The most common approach to personal finance seems to be whistling with lots of procrastination. Ignorance is bliss, maybe, for a while, if you’re lucky. Another approach is to study, study, think, think, plan, plan. With financing though, time is money, especially if interest rates are involved. Delaying credit card debt reduction means interest charges are increasing total expenses. Delaying saving or investing means compound interest has less time to work. One of the most powerful financial tools is starting early.

To me, that didn’t mean become an early expert. I stepped into investing slowly with about $300. A few hundred dollars taught me about stocks versus bonds, what news to consider or ignore, the connection or lack between the market and a stock; and I learned about my interest level, emotional reaction, risk tolerance, and began building my confidence. Three hundred real dollars taught me some things that could be learned from books, but also deeper things that could only be revealed by commitment.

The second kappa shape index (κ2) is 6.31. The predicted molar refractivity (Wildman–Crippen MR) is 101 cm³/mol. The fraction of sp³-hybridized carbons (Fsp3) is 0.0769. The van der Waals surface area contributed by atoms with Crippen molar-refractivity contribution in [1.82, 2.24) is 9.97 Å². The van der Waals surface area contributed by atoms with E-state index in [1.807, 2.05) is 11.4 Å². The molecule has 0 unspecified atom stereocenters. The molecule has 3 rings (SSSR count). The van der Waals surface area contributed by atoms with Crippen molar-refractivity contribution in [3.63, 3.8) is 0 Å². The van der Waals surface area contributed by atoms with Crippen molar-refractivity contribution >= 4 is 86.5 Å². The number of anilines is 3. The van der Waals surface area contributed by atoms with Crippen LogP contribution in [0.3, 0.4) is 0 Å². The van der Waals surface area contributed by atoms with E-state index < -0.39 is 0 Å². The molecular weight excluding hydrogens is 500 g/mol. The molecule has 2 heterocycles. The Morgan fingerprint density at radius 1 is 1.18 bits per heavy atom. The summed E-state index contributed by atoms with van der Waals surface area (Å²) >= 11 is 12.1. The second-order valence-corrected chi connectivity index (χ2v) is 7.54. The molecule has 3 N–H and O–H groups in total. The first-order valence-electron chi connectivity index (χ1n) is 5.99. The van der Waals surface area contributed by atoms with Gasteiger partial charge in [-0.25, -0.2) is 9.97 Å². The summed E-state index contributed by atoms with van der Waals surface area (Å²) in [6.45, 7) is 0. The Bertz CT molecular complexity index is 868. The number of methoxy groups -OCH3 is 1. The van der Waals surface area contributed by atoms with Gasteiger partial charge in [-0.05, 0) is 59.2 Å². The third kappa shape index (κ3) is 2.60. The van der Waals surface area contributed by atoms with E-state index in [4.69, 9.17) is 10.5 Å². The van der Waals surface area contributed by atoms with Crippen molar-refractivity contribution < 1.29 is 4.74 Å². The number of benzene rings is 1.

One artist had a windfall, a very nice commission that produced some extra cash. They were smart enough to decide to buy a cd (a certificate of deposit, not a compact disk). I wish I hadn’t suggested they check the interest rates and such. That extra bit of research is appropriate, but not as important as their positive decision to do something besides spend. Ignore what I said yesterday. Do what you feel is right. Doing is the best way to learn. It carries risk, but wasting time increases risk too.

Good enough now is more powerful than excellent later when it comes to work that needs to be done, as long as it truly is good enough. Good versus good enough is the difference between letting someone slip back into the water versus pulling them into the lifeboat. Good is thinking about saving money. Good enough is saving money.